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Invited Commentary
July 2014

Live vs Electronically Delivered Weight-Loss InterventionsPaying for Feasible Interventions

Author Affiliations
  • 1Health Services Research & Development Center for the Study of Healthcare Innovation, Implementation and Policy, Veterans Affairs Greater Los Angeles Healthcare System, Los Angeles, California
  • 2David Geffen School of Medicine, University of California, Los Angeles
  • 3Jonathan and Karin Fielding School of Public Health, University of California, Los Angeles

Copyright 2014 American Medical Association. All Rights Reserved. Applicable FARS/DFARS Restrictions Apply to Government Use.

JAMA Intern Med. 2014;174(7):1157-1159. doi:10.1001/jamainternmed.2014.414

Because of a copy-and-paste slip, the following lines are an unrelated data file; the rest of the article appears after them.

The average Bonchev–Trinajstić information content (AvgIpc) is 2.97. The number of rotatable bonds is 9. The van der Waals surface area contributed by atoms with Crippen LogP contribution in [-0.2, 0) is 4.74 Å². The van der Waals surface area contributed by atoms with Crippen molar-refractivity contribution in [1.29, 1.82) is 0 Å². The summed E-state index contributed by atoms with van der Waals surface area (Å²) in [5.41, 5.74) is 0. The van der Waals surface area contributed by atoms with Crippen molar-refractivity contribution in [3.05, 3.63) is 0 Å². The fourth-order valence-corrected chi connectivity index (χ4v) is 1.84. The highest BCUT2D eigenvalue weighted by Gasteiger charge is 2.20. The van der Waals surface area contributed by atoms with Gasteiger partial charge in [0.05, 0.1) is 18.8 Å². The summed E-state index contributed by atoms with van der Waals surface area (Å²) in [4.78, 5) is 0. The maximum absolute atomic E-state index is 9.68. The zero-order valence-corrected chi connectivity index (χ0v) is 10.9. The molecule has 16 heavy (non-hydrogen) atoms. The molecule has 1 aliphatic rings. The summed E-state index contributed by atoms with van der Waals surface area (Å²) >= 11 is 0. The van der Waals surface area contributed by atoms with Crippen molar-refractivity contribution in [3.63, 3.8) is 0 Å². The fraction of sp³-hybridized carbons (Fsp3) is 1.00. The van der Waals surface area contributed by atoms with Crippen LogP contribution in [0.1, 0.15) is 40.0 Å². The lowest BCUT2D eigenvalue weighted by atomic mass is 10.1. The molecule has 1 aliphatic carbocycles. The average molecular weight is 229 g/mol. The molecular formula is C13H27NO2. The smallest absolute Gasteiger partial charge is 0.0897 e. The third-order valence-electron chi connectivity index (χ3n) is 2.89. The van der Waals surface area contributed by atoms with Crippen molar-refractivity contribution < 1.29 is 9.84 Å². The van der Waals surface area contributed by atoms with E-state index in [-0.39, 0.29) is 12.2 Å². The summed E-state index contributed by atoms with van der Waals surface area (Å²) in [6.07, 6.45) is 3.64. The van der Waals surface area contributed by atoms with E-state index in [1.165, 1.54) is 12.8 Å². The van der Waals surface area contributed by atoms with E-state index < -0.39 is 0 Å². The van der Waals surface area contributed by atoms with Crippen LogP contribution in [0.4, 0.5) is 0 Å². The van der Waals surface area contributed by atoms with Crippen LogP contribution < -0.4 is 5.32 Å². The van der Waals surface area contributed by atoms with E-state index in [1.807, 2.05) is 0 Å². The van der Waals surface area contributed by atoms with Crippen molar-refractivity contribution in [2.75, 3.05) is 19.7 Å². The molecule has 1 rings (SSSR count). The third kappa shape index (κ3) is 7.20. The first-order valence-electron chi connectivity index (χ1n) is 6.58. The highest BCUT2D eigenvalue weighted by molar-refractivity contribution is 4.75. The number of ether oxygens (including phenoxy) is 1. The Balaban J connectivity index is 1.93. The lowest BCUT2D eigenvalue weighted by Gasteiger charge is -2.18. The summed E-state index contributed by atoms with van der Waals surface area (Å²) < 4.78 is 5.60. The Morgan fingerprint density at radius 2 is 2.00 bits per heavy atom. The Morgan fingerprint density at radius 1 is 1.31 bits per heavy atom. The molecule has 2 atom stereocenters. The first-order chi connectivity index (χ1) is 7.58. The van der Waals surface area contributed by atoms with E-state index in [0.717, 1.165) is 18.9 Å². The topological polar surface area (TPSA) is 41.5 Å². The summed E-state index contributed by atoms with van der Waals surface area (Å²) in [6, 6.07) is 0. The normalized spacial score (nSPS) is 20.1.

Obesity is a well-recognized problem affecting 35.7% of US adults,1 and there is a critical need for implementation and dissemination of low-cost, evidence-based weight-loss interventions. In November 2013, the American College of Cardiology (ACC), American Heart Association (AHA), and The Obesity Society (TOS) released updated national guidelines on the management of overweight and obese adults in consultation with the US National Heart, Lung, and Blood Institute (NHLBI).2 This long-awaited update emphasizes the importance of routine referral to weight-management programs in patients with a body mass index (BMI) (calculated as weight in kilograms divided by height in meters squared) greater than 30 or those with a BMI of 25 to 29.9 and 1 additional comorbidity (which now includes elevated waist circumference).2

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